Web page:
SB: The process of creating the LetterHeads is very much like sculpting clay! The formal part of the book was inspired by watching creature designer Neville Page demonstrate sculpting aliens in a 3D modeling software called ZBrush at a conference in Dubai. I’d never seen anything like it. I flew home, bought the software, and started learning. (One of my better moves was hiring a recent Art Center grad, Sveta Kudakova, to help me through the basics. It’s not an intuitive program.) Early on I was doing the 3D equivalent of doodling—churning out alien heads—but pretty quickly the image of a letter with a face popped into my head. Next thing you know, a year had gone by and I had this book.

With each letter I start by roughing in the basic shape, and looking at it from all angles. As with the Daily Monsters, there is a process of looking for the main features—eyes, nose, mouth, ears—and then discovering the personality of each character as I go along. That’s the most fun part for me—getting to meet a new character as it takes shape.



LS: Toilworn, reticent, languid, imperturbable, fastidious, besotted—although the characters are single letters, they have feelings that involve fairly sophisticated vocabulary. What was your strategy for the copy that accompanied the illustrations?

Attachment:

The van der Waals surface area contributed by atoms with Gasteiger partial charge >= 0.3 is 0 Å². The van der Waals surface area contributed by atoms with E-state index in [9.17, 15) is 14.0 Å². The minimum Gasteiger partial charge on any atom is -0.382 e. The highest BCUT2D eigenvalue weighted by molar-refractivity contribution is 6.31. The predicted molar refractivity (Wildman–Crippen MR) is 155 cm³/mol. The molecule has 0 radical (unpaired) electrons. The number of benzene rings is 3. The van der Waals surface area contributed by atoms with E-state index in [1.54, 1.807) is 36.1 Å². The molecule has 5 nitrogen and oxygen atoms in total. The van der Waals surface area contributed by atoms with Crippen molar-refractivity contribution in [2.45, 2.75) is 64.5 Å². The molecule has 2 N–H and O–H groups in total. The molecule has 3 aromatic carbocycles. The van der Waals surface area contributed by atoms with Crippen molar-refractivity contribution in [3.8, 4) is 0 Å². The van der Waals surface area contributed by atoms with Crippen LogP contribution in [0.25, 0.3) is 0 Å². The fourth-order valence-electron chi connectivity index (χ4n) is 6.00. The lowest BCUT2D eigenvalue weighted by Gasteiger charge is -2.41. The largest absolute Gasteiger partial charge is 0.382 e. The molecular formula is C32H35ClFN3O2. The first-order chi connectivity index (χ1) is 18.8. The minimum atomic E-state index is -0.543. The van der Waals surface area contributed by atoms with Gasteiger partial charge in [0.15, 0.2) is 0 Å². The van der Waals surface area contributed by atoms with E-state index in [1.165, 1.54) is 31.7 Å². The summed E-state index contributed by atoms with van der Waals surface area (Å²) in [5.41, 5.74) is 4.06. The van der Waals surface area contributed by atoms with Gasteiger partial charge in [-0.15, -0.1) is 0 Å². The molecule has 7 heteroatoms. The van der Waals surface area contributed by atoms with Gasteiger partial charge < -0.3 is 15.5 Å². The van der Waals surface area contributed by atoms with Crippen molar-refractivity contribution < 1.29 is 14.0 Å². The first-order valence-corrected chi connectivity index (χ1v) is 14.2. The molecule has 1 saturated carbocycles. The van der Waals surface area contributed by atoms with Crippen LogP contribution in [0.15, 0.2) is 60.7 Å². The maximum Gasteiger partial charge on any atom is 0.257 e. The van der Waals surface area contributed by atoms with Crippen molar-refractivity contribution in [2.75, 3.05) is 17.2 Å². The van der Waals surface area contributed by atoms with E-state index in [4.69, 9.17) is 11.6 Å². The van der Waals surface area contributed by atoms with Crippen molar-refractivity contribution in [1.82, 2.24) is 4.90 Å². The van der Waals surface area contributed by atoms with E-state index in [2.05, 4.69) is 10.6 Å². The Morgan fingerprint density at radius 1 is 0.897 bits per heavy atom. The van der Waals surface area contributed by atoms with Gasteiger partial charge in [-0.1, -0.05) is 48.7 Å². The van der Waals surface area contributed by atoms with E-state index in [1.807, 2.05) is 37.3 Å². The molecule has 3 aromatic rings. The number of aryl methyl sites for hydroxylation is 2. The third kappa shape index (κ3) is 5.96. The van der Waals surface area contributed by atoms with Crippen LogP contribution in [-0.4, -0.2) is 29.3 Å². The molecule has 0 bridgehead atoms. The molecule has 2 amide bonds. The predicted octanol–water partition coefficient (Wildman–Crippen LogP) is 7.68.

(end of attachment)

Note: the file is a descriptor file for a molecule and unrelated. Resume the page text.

SB: My dear late friend Doyald Young always said that it’s important to know the precise meanings of the words we use, and I couldn’t agree more—especially in this strange, shame-deficient period of our history where truth has become so malleable. Beyond alerting readers that stories can hide anywhere, I hope that I can share with them my joy of language. In formal terms, LetterHeads is a children’s book, and I’ve seen kids get fascinated by the characters. Perhaps they’ll also be interested in these more complicated words and look them up. One of Doyald’s prize possessions was a 13-volume unabridged Oxford English Dictionary. He always kept one of the volumes open on a little lectern in his living room, so he could look up words. If I can introduce a little bit of his spirit to people who pick up this book, I’ll consider that a great success!

LS: How would you describe your overall design approach?

SB: I see myself as a landscape architect of sorts—a Victorian gardener of the mind. I create delightful spaces for your brain to visit. Sometimes I just pull out the weeds and give everything a good mow. Sometimes I’ll plant the right flowers or build a hedgemaze. And sometimes I get to go nuts and create a whole little world. The trick is always to give projects the shape that looks like it was always meant to be—the shape that doesn’t feel like somebody created it, but that just is. It’s my job to take things from “Wait, what?” to “Oh yes, of course!"




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Lilly Smith Lilly Smith is the editor of Design Observer. Lilly manages editorial content for AIGA, the professional association for design, and is a contributor to AIGA Eye on Design, where she focuses on design, history, and their impact on culture at large.